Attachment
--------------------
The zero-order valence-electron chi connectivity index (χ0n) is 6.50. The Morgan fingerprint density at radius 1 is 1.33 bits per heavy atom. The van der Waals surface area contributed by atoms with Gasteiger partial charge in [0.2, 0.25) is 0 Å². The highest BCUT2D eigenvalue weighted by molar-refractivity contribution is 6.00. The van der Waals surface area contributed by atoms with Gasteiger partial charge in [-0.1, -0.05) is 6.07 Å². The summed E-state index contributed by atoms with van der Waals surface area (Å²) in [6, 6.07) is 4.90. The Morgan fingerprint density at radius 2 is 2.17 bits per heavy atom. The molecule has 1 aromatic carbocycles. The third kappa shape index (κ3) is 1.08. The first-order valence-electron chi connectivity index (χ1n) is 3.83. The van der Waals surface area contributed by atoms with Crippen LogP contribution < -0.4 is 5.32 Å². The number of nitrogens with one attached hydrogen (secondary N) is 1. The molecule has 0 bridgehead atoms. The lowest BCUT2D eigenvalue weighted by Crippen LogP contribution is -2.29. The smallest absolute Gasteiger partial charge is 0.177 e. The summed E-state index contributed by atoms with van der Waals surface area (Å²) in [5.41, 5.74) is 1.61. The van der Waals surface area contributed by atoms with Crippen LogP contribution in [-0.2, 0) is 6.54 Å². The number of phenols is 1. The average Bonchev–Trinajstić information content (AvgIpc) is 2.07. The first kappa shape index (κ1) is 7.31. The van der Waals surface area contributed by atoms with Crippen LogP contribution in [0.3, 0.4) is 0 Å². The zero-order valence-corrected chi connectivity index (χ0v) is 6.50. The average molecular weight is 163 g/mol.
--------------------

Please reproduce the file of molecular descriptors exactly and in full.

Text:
The zero-order valence-electron chi connectivity index (χ0n) is 6.50. The Morgan fingerprint density at radius 1 is 1.33 bits per heavy atom. The van der Waals surface area contributed by atoms with Gasteiger partial charge in [0.2, 0.25) is 0 Å². The highest BCUT2D eigenvalue weighted by molar-refractivity contribution is 6.00. The van der Waals surface area contributed by atoms with Gasteiger partial charge in [-0.1, -0.05) is 6.07 Å². The summed E-state index contributed by atoms with van der Waals surface area (Å²) in [6, 6.07) is 4.90. The Morgan fingerprint density at radius 2 is 2.17 bits per heavy atom. The molecule has 1 aromatic carbocycles. The third kappa shape index (κ3) is 1.08. The first-order valence-electron chi connectivity index (χ1n) is 3.83. The van der Waals surface area contributed by atoms with Crippen LogP contribution < -0.4 is 5.32 Å². The number of nitrogens with one attached hydrogen (secondary N) is 1. The molecule has 0 bridgehead atoms. The lowest BCUT2D eigenvalue weighted by Crippen LogP contribution is -2.29. The smallest absolute Gasteiger partial charge is 0.177 e. The summed E-state index contributed by atoms with van der Waals surface area (Å²) in [5.41, 5.74) is 1.61. The van der Waals surface area contributed by atoms with Crippen LogP contribution in [-0.2, 0) is 6.54 Å². The number of phenols is 1. The average Bonchev–Trinajstić information content (AvgIpc) is 2.07. The first kappa shape index (κ1) is 7.31. The van der Waals surface area contributed by atoms with Crippen LogP contribution in [0.3, 0.4) is 0 Å². The zero-order valence-corrected chi connectivity index (χ0v) is 6.50. The average molecular weight is 163 g/mol.